According to the Westland website, the Bursting with Flavour range has been designed: “… to help food enthusiasts reach new flavour heights in their home-cooked meals. The range includes a mix of easy to grow fruit, vegetable and herb seeds that can be grown in small spaces …”
I think that here at Quest for Veg we can safely be described as food enthusiasts!
The seeds we received were:
- Tomatoes: cherry baby
- Cucumbers: la diva
- Peppers: (sweet) lunchbox mix
- Radishes: bright and spicy mix
- Carrots: sugarsnax 54 F1
- Beetroot: cardeal F1
Here’s Andrew sowing the tomatoes, cucumbers and peppers in the greenhouse, and the radishes in a raised bed in the allotment:
We’ll sow the carrots and beetroot as soon as we get the beds prepared.
One thing that did strike us was that for the ones we sowed in the greenhouse: there were not many seeds in each packet. The average packet contents for the peppers is just six, and the tomatoes and cucumbers ten in each. At £2.99 per pack, I think if we were buying these in the garden centre, we’d probably choose a variety with more seeds in the packet – we do like to feel we’re getting our money’s worth! But if space is at a premium, or you’re looking for something promising more flavour, why not give these a try?
I am happy to report that we will probably not go short of beetroot (200 per pack), radish (400 per pack) or carrots (500 per pack).
We were very fortunate to have been given two tools for cultivating the soil and hoeing by our good friend David.
In this video, Andrew talks about how to clean and care for your tools, and we show them both in action.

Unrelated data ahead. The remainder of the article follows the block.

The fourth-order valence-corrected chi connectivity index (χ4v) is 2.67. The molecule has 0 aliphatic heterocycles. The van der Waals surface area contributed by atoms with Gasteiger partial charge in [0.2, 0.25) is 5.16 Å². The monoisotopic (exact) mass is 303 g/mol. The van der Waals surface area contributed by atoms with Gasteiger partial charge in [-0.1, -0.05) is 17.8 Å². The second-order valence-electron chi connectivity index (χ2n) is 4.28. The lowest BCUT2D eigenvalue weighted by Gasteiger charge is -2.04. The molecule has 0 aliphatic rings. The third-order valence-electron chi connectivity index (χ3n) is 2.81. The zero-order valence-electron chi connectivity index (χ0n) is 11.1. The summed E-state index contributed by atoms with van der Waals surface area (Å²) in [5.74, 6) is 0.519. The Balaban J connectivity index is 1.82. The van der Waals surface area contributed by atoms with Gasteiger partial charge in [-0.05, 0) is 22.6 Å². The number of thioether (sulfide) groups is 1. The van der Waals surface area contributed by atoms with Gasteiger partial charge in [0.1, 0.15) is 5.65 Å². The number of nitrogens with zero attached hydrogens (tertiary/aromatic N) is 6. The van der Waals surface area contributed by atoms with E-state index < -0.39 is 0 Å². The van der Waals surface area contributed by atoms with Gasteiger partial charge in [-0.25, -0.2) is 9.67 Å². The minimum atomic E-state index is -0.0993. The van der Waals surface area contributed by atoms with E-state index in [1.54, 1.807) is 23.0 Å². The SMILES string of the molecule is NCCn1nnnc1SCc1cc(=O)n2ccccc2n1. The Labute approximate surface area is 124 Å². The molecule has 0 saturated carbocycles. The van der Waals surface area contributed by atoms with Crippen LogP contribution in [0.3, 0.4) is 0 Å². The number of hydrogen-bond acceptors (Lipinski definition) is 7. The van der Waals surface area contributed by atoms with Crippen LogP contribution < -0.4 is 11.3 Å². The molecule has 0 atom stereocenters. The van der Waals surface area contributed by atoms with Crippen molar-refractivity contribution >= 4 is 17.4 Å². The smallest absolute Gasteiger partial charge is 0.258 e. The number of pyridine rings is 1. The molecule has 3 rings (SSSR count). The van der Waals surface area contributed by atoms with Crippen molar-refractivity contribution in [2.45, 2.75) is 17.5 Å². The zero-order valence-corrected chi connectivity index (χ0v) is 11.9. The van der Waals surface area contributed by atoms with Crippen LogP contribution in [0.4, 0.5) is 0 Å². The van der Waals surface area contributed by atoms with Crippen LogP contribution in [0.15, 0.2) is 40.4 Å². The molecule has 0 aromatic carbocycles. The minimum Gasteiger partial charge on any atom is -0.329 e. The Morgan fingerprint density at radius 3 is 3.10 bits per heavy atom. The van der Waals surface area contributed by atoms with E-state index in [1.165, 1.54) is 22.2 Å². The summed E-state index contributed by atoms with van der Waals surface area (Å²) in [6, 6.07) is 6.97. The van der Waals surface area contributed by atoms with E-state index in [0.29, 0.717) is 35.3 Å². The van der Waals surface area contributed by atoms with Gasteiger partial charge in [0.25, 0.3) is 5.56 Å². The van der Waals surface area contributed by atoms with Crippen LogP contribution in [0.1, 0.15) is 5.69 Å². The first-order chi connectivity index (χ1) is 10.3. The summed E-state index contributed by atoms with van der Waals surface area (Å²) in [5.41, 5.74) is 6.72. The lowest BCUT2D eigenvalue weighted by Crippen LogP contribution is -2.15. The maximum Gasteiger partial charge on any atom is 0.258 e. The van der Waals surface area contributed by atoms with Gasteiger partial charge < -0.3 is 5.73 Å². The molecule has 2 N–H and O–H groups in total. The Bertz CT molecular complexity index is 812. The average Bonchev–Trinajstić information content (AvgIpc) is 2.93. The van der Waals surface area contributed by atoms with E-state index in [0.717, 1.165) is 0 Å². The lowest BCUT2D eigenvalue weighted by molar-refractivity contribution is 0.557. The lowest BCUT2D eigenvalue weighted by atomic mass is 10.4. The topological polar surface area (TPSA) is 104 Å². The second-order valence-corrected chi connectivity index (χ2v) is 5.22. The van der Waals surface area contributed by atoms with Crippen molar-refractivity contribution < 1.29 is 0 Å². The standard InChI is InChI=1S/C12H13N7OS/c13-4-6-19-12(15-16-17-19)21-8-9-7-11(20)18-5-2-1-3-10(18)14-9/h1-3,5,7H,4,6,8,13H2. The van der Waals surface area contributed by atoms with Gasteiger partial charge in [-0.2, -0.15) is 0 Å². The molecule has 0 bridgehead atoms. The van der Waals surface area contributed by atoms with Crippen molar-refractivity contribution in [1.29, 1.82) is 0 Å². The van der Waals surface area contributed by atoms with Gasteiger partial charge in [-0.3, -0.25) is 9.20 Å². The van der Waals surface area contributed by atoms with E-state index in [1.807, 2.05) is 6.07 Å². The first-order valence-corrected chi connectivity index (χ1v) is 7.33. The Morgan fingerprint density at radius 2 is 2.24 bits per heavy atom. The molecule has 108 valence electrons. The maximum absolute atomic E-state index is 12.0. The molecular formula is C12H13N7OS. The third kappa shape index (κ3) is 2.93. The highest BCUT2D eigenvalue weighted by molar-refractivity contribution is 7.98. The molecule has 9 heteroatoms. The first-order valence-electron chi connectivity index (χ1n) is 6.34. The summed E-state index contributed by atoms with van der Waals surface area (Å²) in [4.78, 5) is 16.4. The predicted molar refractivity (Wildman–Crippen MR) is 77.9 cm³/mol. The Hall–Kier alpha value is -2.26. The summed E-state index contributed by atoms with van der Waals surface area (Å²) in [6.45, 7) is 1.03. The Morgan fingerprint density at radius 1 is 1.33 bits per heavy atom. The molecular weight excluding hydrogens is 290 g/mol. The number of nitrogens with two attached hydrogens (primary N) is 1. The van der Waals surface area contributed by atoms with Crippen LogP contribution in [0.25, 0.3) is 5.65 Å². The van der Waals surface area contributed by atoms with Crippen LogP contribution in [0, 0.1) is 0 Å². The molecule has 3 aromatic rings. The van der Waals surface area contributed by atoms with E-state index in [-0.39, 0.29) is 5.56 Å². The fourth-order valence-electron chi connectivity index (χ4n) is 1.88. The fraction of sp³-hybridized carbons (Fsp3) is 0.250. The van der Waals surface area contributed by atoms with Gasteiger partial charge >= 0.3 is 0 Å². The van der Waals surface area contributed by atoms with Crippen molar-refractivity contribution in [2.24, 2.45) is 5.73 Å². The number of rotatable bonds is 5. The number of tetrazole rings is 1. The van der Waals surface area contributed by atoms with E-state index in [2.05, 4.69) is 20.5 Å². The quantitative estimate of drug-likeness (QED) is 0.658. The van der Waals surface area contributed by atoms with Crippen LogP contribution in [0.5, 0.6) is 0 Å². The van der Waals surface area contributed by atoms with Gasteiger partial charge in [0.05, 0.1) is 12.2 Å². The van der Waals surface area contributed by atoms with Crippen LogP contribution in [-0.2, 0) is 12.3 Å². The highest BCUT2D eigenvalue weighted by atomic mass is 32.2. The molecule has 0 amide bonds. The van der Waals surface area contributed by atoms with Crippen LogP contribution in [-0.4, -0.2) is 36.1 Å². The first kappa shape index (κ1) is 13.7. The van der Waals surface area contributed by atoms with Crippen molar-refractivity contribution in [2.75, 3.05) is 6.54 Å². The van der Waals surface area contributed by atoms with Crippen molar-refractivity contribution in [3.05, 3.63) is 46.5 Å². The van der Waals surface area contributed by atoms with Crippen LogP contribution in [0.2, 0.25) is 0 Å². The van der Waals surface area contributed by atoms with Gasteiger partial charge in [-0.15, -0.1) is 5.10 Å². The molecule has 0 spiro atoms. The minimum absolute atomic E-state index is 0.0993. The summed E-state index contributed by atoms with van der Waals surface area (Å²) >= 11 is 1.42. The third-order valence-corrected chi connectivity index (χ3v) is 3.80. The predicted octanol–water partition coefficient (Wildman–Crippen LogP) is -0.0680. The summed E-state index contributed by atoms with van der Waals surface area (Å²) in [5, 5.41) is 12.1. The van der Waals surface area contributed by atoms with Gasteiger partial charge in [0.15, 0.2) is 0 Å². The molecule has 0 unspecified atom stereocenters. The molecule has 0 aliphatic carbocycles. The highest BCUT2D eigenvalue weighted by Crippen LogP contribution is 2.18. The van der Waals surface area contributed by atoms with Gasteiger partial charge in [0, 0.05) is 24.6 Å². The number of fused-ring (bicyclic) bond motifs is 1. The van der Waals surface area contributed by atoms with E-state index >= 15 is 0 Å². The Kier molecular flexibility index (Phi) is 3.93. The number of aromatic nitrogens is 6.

The soil miller
The soil miller is a Wolf Garten product. With its star shaped wheels, it looks fabulously medieval! They are designed to break down the soil as you work it back and forth, and a rear blade that cuts through any weeds.
Not only that, but the soil miller comes from the Wolf Garten multi-change tool range, which comprises a selection of handles and tool heads. Having got a handle we could potentially explore other tool heads in the range.
The oscillating hoe
Also known as the stirrup hoe, the swivel hoe or the reciprocating hoe. The stirrup shaped head has a swinging motion that keeps it at the right angle. It should have a sharp edge that cuts through weeds as you move it back and forth through the top layer of soil.
It should be self sharpening. We cleaned ours up and Andrew gave the edge a bit of a sharpen. Hopefully, that’s all we need to do to keep it in good working order.
It’s the middle of April and we have a full house – the greenhouse is bursting at the seams! We’re aiming to bring on a succession of seedlings over a range of plants and we’re not quite ready to start hardening things off.
Not only that, Andrew won some zinnia seeds from Mr Fothergill and couldn’t resist sowing them. We have no idea where we’re going to plant them but their rosy purple flowers should look amazing.
You may get the impression from this video tour that Sandra is not a huge fan of marrows. Can you convert her? If you have any recipe suggestions, please let us know!
And here are a couple of pictures: